1575 · Urbino
by Euclid.; Valerio Spacciuoli; Federico Commandino .
Urbino: Domenico Frisolino, 1575. Hard cover. Very Good. Folio; , 278 pages. Title page and all text pages ruled in typographic border. Typographic ornament on title page, 18 historiated initials (some duplicates) showing putti with geometer's instruments against a background of Italian hill towns. Numerous geometric figures in text. Bound in c19 (?) full mint green sheep, with red leather title label lettered and tooled in gilt. Edges stained indigo. Binding somewhat scuffed, with upper joint cracked; spine darkened and scuffed. Early ownership inscription on title page, later bookplate on front pastedown. Few marginal notes in contemporary hand. Very light occasional foxing present. References: Moranti, #4 ("un vero capolavoro tipografico" p.14); Gamba 1386 ("Nobile edizione"); Adams, E-995;; Brunet, II, 1090; Graesse, II, 513; Thomas-Stanford, 42; Olschki, Choix, 6539 ("Traduction très estimée").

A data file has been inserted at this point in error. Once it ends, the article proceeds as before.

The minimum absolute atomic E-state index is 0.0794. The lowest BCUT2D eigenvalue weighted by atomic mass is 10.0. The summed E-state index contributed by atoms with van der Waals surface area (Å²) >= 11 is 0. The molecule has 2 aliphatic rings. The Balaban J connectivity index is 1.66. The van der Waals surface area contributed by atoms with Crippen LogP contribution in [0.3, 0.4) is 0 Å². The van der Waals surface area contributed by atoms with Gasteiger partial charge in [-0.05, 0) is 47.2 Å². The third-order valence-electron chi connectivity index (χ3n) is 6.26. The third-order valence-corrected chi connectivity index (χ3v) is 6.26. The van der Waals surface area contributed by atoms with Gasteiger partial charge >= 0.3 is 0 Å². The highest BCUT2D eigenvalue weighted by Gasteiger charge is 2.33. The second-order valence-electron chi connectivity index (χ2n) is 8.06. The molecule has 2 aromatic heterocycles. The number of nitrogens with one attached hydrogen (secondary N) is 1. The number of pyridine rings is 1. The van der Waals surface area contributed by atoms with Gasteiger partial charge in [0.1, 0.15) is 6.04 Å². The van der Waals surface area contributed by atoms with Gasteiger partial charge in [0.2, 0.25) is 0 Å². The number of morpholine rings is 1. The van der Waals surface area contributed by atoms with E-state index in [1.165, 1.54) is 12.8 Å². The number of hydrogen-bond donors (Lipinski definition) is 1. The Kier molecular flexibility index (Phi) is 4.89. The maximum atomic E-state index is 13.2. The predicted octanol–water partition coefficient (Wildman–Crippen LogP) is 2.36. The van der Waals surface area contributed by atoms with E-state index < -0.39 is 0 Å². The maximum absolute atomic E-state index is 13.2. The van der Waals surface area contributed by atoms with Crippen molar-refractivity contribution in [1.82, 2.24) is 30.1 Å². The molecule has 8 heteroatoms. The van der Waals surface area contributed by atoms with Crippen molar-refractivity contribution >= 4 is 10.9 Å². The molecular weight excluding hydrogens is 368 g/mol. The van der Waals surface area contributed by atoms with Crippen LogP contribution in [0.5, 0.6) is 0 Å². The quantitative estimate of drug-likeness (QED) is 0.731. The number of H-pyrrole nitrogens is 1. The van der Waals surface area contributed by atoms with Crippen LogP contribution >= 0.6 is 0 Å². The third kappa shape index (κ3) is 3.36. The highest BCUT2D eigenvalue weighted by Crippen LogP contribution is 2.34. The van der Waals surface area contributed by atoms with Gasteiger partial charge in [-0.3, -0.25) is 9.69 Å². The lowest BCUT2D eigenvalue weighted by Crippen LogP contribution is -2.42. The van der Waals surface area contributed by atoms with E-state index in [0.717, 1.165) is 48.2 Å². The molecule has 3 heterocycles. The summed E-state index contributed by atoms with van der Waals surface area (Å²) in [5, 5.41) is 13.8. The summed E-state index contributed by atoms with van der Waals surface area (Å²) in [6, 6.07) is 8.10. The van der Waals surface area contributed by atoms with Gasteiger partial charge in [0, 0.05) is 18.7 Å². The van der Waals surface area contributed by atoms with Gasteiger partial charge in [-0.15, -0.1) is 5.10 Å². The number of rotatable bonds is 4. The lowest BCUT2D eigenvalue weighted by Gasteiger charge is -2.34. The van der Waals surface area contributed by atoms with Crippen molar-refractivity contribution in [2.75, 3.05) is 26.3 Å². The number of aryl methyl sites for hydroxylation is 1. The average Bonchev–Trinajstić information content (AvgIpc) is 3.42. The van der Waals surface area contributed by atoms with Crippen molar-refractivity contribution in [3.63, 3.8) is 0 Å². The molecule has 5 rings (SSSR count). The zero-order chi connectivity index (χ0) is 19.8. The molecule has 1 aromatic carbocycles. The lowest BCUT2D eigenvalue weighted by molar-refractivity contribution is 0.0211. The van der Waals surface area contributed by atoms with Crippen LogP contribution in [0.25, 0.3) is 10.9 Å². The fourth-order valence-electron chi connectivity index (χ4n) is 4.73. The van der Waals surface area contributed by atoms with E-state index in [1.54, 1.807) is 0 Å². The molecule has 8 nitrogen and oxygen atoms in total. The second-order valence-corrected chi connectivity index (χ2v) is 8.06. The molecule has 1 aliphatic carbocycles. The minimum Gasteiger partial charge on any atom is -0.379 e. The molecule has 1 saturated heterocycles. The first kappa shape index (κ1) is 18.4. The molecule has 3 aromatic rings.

The first book printed in Urbino in the 16th century, and only the fourth overall. Urbino's presses lagged behind those of other Italian cities, due in part to Duke Federico's predilection for manuscripts. It seems Federico Commandino, the foremost mathematician of the generation before Galileo, had a press set up in his house. He hired in a printer, Domenico Frisolino, and there he published his translation into Italian of Euclid, based on his own Latin translation of 1572. Commandino died just as the sheets were coming off the press. His brother-in-law hastily attached a dedicatory letter (to Francesco Maria II della Rovere) explaining that Commandino wanted the text to be available to "all who are served by mathematics," that is, even those who do not understand classical languages. Euclid's text is glossed by Commandino's running commentary, and illustrated with figures. (Inventory #: 5476)